"They knew that we withstood and dealt with similar trauma all these years. We had become a crucial partner in the rebuilding process of the tsunami affected families here," he said.
Amarnath has vague memories of packing and leaving for India with his family in 1988 from their home in Kandy, Sri Lanka, as the the ethnic clashes between Tamil minority and Sinhalese got worse.
He grew up at the refugee camp in Tamil Nadu, but Amarnath was among the few lucky ones who got admission in a state government-run college and graduated in mathematics.
But that did not help much as he could not work for any private organisation because he had to report to his camp regularly and the gvernment jobs were meant for Indian citizens only.
The only job option open to him was as a daily wager, and that is when he decided to work full time for the OfERR.
But even today, Amarnath like other Lankan refugees has to go back to his camp whenever there is a roll-call to confirm his presence in the country. This entitles him to a small dole that is given out to refugees by the Indian government.
The likes of Amarnath have helped to earn goodwill for the Lankan refugees in India and the attitude towards them has now dramatically changed for the better.
It is a far cry from the days when they were viewed with animosity in the immediate aftermath of the assassination of former Prime Minister Rajiv Gandhi, carried out by Lankan Tiger rebels.
|Women volunteers have been trained in community development,
leadership and various vocational skills by the Sri Lankan refugees. [V Prem Shanker/ Al Jazeera]
"Soon after the Rajiv assassination the then state government wanted to send all of them back to Sri Lanka," Professor V Suryanarayan, the former director of Centre for South and Southeast Asian Studies at the University of Madras, says. "But that situation has changed. The attitude of the authorities in India now is to allow them to stay as long as they want to."
The question however, is - do they all stay out of trouble? There still are reports of stray crime incidents involving Lankan refugees in Tamil Nadu, "But such incidents have reduced to a large extent," says Suryanarayanan.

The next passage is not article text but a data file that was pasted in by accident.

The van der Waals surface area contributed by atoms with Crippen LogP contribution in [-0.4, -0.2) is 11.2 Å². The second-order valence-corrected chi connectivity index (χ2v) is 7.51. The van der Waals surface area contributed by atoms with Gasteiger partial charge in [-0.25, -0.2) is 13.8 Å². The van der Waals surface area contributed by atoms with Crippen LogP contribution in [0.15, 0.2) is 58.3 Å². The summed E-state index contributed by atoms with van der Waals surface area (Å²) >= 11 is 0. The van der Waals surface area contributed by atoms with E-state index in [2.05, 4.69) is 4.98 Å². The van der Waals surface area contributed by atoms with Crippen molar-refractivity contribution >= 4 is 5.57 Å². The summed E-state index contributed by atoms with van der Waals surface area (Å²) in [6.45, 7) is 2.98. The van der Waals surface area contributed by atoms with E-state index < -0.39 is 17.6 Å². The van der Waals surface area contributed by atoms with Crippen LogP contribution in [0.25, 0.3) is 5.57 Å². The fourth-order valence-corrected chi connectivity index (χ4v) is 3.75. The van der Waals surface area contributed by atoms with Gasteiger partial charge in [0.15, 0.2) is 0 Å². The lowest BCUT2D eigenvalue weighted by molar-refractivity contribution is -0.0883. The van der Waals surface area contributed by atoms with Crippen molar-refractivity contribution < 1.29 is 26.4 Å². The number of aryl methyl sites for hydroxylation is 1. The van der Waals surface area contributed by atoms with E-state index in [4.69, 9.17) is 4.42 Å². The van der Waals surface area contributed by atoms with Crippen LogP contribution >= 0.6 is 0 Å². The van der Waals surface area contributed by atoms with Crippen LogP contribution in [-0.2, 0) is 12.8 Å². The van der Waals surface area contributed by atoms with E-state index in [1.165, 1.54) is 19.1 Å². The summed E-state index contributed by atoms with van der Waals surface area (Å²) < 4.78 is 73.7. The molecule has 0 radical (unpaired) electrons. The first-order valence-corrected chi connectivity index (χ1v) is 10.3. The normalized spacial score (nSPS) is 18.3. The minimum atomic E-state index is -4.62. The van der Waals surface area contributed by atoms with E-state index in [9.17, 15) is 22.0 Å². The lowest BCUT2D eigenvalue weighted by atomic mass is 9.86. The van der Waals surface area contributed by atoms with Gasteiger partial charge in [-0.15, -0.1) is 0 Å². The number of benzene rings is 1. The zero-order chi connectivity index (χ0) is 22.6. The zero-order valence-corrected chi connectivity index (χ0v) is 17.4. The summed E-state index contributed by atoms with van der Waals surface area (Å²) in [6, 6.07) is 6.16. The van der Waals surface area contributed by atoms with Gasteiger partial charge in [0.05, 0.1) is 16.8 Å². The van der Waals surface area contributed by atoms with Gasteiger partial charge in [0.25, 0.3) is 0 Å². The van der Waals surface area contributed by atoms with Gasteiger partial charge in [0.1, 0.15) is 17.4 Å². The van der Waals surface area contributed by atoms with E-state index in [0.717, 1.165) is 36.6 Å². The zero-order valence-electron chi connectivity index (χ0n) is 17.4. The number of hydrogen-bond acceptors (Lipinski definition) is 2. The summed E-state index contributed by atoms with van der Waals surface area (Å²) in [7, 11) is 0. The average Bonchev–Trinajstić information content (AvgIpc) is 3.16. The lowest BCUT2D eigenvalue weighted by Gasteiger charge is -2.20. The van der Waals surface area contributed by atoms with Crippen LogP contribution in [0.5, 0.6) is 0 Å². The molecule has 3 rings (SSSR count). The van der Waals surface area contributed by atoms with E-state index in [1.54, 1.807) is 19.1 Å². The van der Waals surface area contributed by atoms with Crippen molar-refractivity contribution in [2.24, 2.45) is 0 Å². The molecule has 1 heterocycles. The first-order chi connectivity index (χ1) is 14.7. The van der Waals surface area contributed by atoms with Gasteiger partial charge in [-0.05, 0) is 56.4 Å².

Crimes involving Sri Lankan refugees in Tamil Nadu are handled by a special police division called the Q Branch.
The officer in-charge of the Q Branch, K Bhavaneeshwari, was reluctant to share details about crime figures involving Lankan refugees.
But informed sources say that the Q Branch does track their movements and meticulously mantains a dossier on their activities.
There is, however, increasing trust and some refugees now have the freedom of long-distance travel within the state.
Stranded in India and with little hopes of returning, refugees like Amarnath have developed strong bonds with people of their host nation.
Decades after the first Sri Lankan refugees arrived on the Indian shores, India and Sri Lanka are yet to sign any Memorandum of Understanding with regards to the influx, sheltering or repatriation of refugees.
Children of Sonavanthottam are all smiles after receiving their pair of free shoes [V Prem Shanker/ Al Jazeera]
K Deenabandhu, formerly Principal Secretary and Commissioner of Rehabilitation and Welfare of Non-Resident Tamils, says a tripartite agreement between India, Sri Lanka and UNHCR was mooted earlier, but it is still work in progress.
"According to the Indian citizen’s law, children born in India or married to Indians are eligible for citizenship, but this has somehow not worked out for the Lankan refugees," says Deenabandhu.
Meanwhile, fresh after his return from Northern Sri Lanka, OfeRR’s founder Chandrahasan says that the two governments (India and Sri Lanka) could consider an arrangement similar to the OCI (Overseas Citizen of India).
This would allow unrestricted movement of refugees for a limited time period - giving people like Amarnath a hope to find an identity in his motherland and to keep building on the strong ties in the country he grew up.
Such a memorandum of understanding is yet to be inked.
Meanwhile, Amarnath is working hard to help his host nation and its people.